Why the change to mixed sex psychiatric wards in the 1960’s



When and why did we change

from female only psychiatric wards to mixed sex psychiatric wards?

During the 1960's in Melbourne Cunningham Dax was at the forefront of progressive changes to the psychiatric sector. Sue Armstrong asked him why they changed to mixed-sex psychiatric wards.


He said it was largely justified on the

basis they thought that the females would civilize the males.


 Also, an older woman who later in her career was one of the original community visitors came up to Sue Armstrong at a function. Knowing

Sue was advocating for the reinstatement of female only psychiatric wards she said to Sue, she was one of those involved in the change

and that she was so SORRY for putting female consumers at such risk.  That the change to mixed-sex psychiatric wards had meant females

with mental illness issues had and still do suffer unacceptable abuse,

at the hands of males.


  In page V of the preface to "The Patient Majority...", Valerie Gerrand wrote: “Obviously the monograph draws extensively on relevant research, available statistical data, reports on service initiatives and policy documents. It is also influenced by my experiences as a practitioner, researcher and manager in the mental health field, not all of which I remember with pride." (my emphasis)

"For example, I was one of those who accepted the move to integrate

wards in psychiatric hospitals in the late 1960’s. This change was largely justified on the grounds that it would improve the social behaviour of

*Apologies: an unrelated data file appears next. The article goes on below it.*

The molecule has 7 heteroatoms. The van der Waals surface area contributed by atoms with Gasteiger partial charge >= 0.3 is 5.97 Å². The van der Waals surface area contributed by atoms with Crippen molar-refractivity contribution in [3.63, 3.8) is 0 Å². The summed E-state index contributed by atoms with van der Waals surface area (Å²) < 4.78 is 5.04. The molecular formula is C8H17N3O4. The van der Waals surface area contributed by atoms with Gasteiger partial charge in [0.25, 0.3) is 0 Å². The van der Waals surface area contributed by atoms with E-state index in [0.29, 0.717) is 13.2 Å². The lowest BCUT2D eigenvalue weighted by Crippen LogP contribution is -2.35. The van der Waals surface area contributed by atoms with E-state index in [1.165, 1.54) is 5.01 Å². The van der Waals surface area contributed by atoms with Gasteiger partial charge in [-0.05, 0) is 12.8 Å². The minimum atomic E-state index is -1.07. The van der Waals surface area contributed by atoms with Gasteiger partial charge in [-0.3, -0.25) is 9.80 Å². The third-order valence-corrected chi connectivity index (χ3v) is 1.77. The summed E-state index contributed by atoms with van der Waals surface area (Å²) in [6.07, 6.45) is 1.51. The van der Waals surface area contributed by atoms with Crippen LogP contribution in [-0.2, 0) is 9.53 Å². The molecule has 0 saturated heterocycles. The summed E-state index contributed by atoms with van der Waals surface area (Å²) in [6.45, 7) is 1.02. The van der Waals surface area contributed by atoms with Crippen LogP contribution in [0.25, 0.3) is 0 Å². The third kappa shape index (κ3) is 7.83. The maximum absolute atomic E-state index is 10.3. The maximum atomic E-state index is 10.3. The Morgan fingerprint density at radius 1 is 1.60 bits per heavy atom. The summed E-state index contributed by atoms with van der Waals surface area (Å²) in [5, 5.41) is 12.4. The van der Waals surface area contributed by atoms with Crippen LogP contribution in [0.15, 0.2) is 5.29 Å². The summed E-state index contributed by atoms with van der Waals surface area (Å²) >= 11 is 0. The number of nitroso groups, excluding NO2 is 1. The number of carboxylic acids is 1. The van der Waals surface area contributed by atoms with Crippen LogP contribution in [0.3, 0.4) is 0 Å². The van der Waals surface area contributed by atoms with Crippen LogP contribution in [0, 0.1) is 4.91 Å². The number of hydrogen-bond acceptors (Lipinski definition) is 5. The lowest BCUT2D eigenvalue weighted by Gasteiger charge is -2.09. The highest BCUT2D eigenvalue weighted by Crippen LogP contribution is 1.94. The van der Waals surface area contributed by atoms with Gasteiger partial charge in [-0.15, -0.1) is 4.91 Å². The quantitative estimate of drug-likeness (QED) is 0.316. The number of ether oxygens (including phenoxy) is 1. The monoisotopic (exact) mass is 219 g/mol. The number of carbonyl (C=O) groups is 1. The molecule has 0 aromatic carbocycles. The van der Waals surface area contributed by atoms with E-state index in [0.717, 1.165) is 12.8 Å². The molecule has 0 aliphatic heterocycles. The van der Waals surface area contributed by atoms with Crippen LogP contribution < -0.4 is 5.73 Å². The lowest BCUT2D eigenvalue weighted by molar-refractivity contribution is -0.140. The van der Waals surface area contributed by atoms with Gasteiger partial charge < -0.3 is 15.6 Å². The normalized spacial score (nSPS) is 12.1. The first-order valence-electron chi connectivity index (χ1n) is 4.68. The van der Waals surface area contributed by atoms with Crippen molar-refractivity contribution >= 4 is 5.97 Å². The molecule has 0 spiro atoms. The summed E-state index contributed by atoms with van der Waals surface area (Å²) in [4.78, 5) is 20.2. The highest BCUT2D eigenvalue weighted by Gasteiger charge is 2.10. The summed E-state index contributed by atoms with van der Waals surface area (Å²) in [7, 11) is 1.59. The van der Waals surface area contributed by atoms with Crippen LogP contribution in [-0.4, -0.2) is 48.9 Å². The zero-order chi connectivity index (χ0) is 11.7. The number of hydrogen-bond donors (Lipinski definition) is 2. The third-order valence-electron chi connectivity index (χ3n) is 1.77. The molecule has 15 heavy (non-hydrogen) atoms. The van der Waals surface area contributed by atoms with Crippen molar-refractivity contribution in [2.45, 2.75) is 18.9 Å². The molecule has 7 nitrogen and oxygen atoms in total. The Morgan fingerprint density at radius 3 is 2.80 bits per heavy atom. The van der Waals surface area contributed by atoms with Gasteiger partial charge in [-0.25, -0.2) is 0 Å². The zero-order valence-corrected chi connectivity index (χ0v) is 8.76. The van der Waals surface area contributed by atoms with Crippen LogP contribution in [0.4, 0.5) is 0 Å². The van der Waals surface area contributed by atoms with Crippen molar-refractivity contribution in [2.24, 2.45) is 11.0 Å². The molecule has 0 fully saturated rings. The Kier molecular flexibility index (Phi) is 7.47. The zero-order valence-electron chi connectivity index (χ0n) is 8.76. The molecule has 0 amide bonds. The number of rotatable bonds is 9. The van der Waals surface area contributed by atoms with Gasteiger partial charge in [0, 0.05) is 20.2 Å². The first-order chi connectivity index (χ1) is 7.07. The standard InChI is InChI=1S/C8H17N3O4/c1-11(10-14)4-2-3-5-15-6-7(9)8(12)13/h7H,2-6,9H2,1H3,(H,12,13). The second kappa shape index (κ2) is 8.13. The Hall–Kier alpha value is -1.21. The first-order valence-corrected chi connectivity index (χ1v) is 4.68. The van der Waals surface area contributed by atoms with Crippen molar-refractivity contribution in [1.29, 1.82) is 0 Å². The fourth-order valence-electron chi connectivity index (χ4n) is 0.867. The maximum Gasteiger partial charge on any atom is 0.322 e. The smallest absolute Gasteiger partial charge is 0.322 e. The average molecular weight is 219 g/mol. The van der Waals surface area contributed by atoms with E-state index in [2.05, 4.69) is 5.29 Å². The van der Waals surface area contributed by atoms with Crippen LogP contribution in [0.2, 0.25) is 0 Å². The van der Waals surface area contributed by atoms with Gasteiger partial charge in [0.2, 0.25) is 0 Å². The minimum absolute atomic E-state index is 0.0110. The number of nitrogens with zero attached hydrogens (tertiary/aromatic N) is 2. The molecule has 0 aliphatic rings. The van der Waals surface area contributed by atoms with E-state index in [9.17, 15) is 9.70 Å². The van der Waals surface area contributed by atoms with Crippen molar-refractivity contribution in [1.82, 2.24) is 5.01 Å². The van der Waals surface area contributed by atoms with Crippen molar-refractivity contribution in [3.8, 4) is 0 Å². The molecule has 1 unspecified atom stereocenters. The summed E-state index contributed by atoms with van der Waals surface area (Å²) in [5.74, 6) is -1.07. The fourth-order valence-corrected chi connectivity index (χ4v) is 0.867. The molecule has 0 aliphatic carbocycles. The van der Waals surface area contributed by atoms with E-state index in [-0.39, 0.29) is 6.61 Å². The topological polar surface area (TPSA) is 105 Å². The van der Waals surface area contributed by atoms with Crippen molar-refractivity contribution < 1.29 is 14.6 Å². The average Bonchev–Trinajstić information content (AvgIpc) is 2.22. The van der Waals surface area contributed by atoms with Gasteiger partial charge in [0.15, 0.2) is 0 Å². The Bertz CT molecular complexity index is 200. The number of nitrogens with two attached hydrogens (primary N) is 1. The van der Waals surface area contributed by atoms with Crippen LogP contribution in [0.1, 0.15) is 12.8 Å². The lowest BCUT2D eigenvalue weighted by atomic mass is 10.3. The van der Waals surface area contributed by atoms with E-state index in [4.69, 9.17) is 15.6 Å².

the male patients, but was one which exposed the female patients to a much greater risk of sexual harassment and exploitation, let alone the usual difficulties women face in having their needs recognized in mixed sex environments.”

Source: Gerrand, Valerie, et al. The Patient Majority: Mental Health Policy and Services for Women. Geelong, Vic., Centre For Applied Social Research, Deakin University With The Assistance Of The Victorian Council Of The Royal Institute Of Public Administration Australia, 1993. ISBN 0730020371

Scan available at http://www.impatient.org.au/the-patient-majority

It seems ridiculous and unreasonable to expect mentally ill females

who are in a psychotic state to somehow be responsible for the social appropriateness and behaviour of aggressive psychotic men. Why

should females be expected to be responsible for males’ behaviour and well-being? We have enough problems of our own to deal with when ill.


Sue E. Armstrong.